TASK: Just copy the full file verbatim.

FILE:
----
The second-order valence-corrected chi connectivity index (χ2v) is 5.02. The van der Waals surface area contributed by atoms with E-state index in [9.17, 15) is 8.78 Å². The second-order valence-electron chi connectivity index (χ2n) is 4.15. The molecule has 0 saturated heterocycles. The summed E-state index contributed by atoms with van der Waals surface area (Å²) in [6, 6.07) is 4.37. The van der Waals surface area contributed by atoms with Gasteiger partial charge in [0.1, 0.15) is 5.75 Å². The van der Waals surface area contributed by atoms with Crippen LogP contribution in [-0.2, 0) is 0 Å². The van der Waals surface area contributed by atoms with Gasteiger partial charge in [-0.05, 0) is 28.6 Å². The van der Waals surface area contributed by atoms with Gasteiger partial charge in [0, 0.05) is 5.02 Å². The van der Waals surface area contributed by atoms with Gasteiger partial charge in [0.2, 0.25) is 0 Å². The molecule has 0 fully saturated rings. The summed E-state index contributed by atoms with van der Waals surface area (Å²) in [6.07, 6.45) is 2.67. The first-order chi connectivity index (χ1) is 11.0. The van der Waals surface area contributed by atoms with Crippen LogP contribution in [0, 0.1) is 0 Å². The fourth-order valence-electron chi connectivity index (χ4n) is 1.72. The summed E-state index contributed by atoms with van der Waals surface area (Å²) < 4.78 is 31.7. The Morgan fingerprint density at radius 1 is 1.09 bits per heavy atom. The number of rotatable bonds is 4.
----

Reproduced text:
The second-order valence-corrected chi connectivity index (χ2v) is 5.02. The van der Waals surface area contributed by atoms with E-state index in [9.17, 15) is 8.78 Å². The second-order valence-electron chi connectivity index (χ2n) is 4.15. The molecule has 0 saturated heterocycles. The summed E-state index contributed by atoms with van der Waals surface area (Å²) in [6, 6.07) is 4.37. The van der Waals surface area contributed by atoms with Gasteiger partial charge in [0.1, 0.15) is 5.75 Å². The van der Waals surface area contributed by atoms with Crippen LogP contribution in [-0.2, 0) is 0 Å². The van der Waals surface area contributed by atoms with Gasteiger partial charge in [-0.05, 0) is 28.6 Å². The van der Waals surface area contributed by atoms with Gasteiger partial charge in [0, 0.05) is 5.02 Å². The van der Waals surface area contributed by atoms with Gasteiger partial charge in [0.2, 0.25) is 0 Å². The molecule has 0 fully saturated rings. The summed E-state index contributed by atoms with van der Waals surface area (Å²) in [6.07, 6.45) is 2.67. The first-order chi connectivity index (χ1) is 11.0. The van der Waals surface area contributed by atoms with Crippen LogP contribution in [0, 0.1) is 0 Å². The fourth-order valence-electron chi connectivity index (χ4n) is 1.72. The summed E-state index contributed by atoms with van der Waals surface area (Å²) < 4.78 is 31.7. The Morgan fingerprint density at radius 1 is 1.09 bits per heavy atom. The number of rotatable bonds is 4.